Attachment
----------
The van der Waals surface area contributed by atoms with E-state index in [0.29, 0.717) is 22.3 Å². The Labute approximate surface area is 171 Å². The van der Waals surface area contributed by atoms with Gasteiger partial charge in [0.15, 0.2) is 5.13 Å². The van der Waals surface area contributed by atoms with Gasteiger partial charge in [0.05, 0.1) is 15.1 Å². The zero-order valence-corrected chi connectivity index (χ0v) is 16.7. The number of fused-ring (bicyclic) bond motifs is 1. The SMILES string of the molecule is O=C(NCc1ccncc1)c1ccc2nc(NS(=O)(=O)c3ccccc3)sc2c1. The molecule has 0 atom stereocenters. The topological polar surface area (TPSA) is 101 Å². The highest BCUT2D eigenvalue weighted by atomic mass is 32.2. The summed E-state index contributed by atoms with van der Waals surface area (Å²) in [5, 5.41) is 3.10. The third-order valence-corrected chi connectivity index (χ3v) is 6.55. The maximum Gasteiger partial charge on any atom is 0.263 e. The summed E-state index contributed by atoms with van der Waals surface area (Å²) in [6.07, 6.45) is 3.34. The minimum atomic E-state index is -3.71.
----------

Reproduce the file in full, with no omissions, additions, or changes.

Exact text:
The van der Waals surface area contributed by atoms with E-state index in [0.29, 0.717) is 22.3 Å². The Labute approximate surface area is 171 Å². The van der Waals surface area contributed by atoms with Gasteiger partial charge in [0.15, 0.2) is 5.13 Å². The van der Waals surface area contributed by atoms with Gasteiger partial charge in [0.05, 0.1) is 15.1 Å². The zero-order valence-corrected chi connectivity index (χ0v) is 16.7. The number of fused-ring (bicyclic) bond motifs is 1. The SMILES string of the molecule is O=C(NCc1ccncc1)c1ccc2nc(NS(=O)(=O)c3ccccc3)sc2c1. The molecule has 0 atom stereocenters. The topological polar surface area (TPSA) is 101 Å². The highest BCUT2D eigenvalue weighted by atomic mass is 32.2. The summed E-state index contributed by atoms with van der Waals surface area (Å²) in [5, 5.41) is 3.10. The third-order valence-corrected chi connectivity index (χ3v) is 6.55. The maximum Gasteiger partial charge on any atom is 0.263 e. The summed E-state index contributed by atoms with van der Waals surface area (Å²) in [6.07, 6.45) is 3.34. The minimum atomic E-state index is -3.71.